Publisher’s Letter — From the October 2013 issue
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When I began my tenure as publisher of Harper’s Magazine nearly thirty years ago, my biggest challenge — or so I thought at the time — was to get advertising agencies to pay more attention to the celebrated journal of American ideas and literature entrusted to my care. Harper’s had tens of thousands of loyal readers but not many loyal advertisers, so my task seemed clear. Fawning over salesmen rubbed against my political grain, but those days were dominated by the free-market dogma of the Reagan Administration, and I fell prey to some of the president’s most simpleminded thinking. If advertisers didn’t sufficiently admire serious readers of the Harper’s variety, then it was my job to persuade Madison Avenue and its clients that I was serious about their concerns — about selling their products to my readers.
And oh how we sold! For twenty years, editor Lewis Lapham and I crisscrossed the country in pursuit of what everyone else in our business was after: glossy, high-profile consumer and corporate advertising. Armed with our good name — Harper’s, after all, was deeply enmeshed in America’s cultural and historical fabric — we maneuvered our way into company dining rooms from Wall Street to Rockefeller Center, from Louisville to St. Louis, from Boise to Palo Alto. We engaged our hosts in discussions of the political and literary issues of the day, but to better impress them we also invoked our affinity with the advertising world, presenting as evidence the brief stint on the Harper’s board of the legendary adman William J. Bernbach, as well as our own very slick house ad produced by the renowned firm of Scali, McCabe, Sloves. It didn’t hurt our cause that my late father, Roderick, was something of an advertising genius. I spoke the language of the advertising trade because, along with journalism and politics, I’d absorbed it nearly every day of my childhood at the kitchen table. It also didn’t hurt that Lewis Lapham and I were spawned by the very business establishment we criticized in nearly every issue of America’s oldest continuously published monthly.
Current readers may be surprised to learn that we were largely successful in our efforts: many corporations encouraged their ad agencies to take a fresh look at Harper’s Magazine, and the ads began to roll in. For my part, I was astonished that most of the CEOs we met, though nearly all Republicans, were barely ideological and almost never objected to the subversive, sometimes overtly anticapitalist articles that appeared in our pages. As our advertising revenue grew, I rarely worried about reprisals for anything we published. Indeed, one of the most stinging critiques I ever heard of George W. Bush’s disastrous invasion of Iraq came from the chairman of a major American oil company over lunch at his headquarters in Houston. For many of these men, and for their more liberal-minded advisers, Harper’s and its brand of open-minded, freewheeling discourse were automatically worthy of their backing.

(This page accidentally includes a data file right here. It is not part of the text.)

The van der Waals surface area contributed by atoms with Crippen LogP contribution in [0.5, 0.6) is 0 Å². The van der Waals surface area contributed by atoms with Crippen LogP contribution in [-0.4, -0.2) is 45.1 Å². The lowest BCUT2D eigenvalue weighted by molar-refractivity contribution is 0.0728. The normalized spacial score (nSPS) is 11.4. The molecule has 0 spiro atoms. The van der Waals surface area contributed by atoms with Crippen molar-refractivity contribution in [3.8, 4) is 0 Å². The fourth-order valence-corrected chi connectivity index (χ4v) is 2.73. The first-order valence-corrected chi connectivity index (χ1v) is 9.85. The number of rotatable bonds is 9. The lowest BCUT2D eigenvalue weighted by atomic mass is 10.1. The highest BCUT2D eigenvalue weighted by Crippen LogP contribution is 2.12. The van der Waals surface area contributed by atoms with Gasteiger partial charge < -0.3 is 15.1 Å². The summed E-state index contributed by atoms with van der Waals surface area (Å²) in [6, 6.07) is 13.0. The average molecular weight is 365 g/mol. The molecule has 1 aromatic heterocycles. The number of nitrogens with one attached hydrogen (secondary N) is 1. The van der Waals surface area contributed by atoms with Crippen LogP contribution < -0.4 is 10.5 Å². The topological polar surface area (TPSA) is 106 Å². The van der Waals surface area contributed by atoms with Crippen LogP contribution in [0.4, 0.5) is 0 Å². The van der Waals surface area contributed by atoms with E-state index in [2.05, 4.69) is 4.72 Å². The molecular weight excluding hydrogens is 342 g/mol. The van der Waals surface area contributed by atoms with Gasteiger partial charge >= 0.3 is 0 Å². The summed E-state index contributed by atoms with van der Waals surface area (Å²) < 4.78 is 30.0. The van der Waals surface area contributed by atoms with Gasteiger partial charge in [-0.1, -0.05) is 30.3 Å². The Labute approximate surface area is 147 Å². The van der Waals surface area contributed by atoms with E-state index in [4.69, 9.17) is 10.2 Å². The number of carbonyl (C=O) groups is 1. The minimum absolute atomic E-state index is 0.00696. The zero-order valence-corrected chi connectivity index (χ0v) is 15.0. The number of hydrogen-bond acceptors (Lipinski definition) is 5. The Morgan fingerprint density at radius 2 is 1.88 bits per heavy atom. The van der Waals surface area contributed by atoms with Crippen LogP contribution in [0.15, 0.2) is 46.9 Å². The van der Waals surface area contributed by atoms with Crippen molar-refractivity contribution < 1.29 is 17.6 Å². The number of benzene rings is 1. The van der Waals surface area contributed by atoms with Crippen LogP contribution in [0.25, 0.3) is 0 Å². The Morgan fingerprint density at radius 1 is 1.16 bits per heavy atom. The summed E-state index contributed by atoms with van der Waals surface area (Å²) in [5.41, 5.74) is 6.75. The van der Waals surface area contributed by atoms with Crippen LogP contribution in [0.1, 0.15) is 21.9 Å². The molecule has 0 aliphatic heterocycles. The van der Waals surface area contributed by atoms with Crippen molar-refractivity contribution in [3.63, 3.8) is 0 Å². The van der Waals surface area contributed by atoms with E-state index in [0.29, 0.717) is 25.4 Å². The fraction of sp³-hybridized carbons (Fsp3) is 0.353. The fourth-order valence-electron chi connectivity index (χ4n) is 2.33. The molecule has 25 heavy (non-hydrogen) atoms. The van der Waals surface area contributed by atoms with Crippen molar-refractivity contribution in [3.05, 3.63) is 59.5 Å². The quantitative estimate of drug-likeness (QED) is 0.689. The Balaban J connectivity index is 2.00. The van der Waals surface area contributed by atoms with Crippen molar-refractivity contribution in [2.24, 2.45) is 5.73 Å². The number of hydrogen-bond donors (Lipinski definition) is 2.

But as the magazine’s bottom line improved through the dot-com boom that ended in 2000 and the anti-Bush boom that ended in 2009, something crucial seemed to be missing from our “marketing equation.” In all my scurrying back and forth between Detroit, Chicago, Los Angeles, and New York, I never considered a fundamental question: Why did a magazine of ideas, criticism, and reporting need to serve as a sales medium between advertisers and readers; why should advertising be our principal means of support? Not that I didn’t want advertising or have respect for our advertisers, some of whom were genuinely civic-minded. But wasn’t the truly important compact — really the only relationship that mattered — between reader and writer or, to some extent, reader, writer, and editor? Harper’s is published first and foremost to be read. If the magazine functions as an intermediary, it is between the creative imagination of the fiction writer or essayist and the creative spirit of the sensitive reader; between the inquiring mind of the journalist and the engaged mind of the alert, occasionally outraged citizen. This compact now needs to be stated forcefully and in unmistakable terms.
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